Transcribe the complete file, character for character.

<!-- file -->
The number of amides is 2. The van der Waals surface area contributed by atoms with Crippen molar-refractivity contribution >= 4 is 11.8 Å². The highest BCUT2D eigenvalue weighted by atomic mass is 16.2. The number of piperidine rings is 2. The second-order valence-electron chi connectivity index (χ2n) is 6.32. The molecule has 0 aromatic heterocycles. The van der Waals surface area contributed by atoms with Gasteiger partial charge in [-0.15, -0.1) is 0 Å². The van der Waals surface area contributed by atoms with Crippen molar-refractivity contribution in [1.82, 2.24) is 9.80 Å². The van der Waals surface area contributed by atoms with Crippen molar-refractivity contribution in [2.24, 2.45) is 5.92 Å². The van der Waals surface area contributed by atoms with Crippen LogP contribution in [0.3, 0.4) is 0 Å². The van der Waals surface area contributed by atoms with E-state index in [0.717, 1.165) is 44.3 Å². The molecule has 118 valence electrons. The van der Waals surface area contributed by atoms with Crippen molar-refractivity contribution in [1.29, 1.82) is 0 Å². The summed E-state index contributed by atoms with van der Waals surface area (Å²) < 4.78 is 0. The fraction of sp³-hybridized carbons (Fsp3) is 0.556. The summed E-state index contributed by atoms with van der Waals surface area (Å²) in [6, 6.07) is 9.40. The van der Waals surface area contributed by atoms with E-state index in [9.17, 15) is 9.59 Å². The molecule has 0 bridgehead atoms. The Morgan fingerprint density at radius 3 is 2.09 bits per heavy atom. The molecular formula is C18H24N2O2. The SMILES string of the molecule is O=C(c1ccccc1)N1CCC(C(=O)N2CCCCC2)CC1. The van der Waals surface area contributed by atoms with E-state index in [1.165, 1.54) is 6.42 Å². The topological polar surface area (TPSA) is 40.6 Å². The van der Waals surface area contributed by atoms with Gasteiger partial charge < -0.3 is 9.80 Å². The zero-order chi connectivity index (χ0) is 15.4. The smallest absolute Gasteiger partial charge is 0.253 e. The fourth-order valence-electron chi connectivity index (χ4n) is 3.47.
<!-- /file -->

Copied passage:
The number of amides is 2. The van der Waals surface area contributed by atoms with Crippen molar-refractivity contribution >= 4 is 11.8 Å². The highest BCUT2D eigenvalue weighted by atomic mass is 16.2. The number of piperidine rings is 2. The second-order valence-electron chi connectivity index (χ2n) is 6.32. The molecule has 0 aromatic heterocycles. The van der Waals surface area contributed by atoms with Gasteiger partial charge in [-0.15, -0.1) is 0 Å². The van der Waals surface area contributed by atoms with Crippen molar-refractivity contribution in [1.82, 2.24) is 9.80 Å². The van der Waals surface area contributed by atoms with Crippen molar-refractivity contribution in [2.24, 2.45) is 5.92 Å². The van der Waals surface area contributed by atoms with Crippen LogP contribution in [0.3, 0.4) is 0 Å². The van der Waals surface area contributed by atoms with E-state index in [0.717, 1.165) is 44.3 Å². The molecule has 118 valence electrons. The van der Waals surface area contributed by atoms with Crippen molar-refractivity contribution in [1.29, 1.82) is 0 Å². The summed E-state index contributed by atoms with van der Waals surface area (Å²) < 4.78 is 0. The fraction of sp³-hybridized carbons (Fsp3) is 0.556. The summed E-state index contributed by atoms with van der Waals surface area (Å²) in [6, 6.07) is 9.40. The van der Waals surface area contributed by atoms with E-state index in [9.17, 15) is 9.59 Å². The molecule has 0 bridgehead atoms. The Morgan fingerprint density at radius 3 is 2.09 bits per heavy atom. The molecular formula is C18H24N2O2. The SMILES string of the molecule is O=C(c1ccccc1)N1CCC(C(=O)N2CCCCC2)CC1. The van der Waals surface area contributed by atoms with E-state index in [1.165, 1.54) is 6.42 Å². The topological polar surface area (TPSA) is 40.6 Å². The van der Waals surface area contributed by atoms with Gasteiger partial charge < -0.3 is 9.80 Å². The zero-order chi connectivity index (χ0) is 15.4. The smallest absolute Gasteiger partial charge is 0.253 e. The fourth-order valence-electron chi connectivity index (χ4n) is 3.47.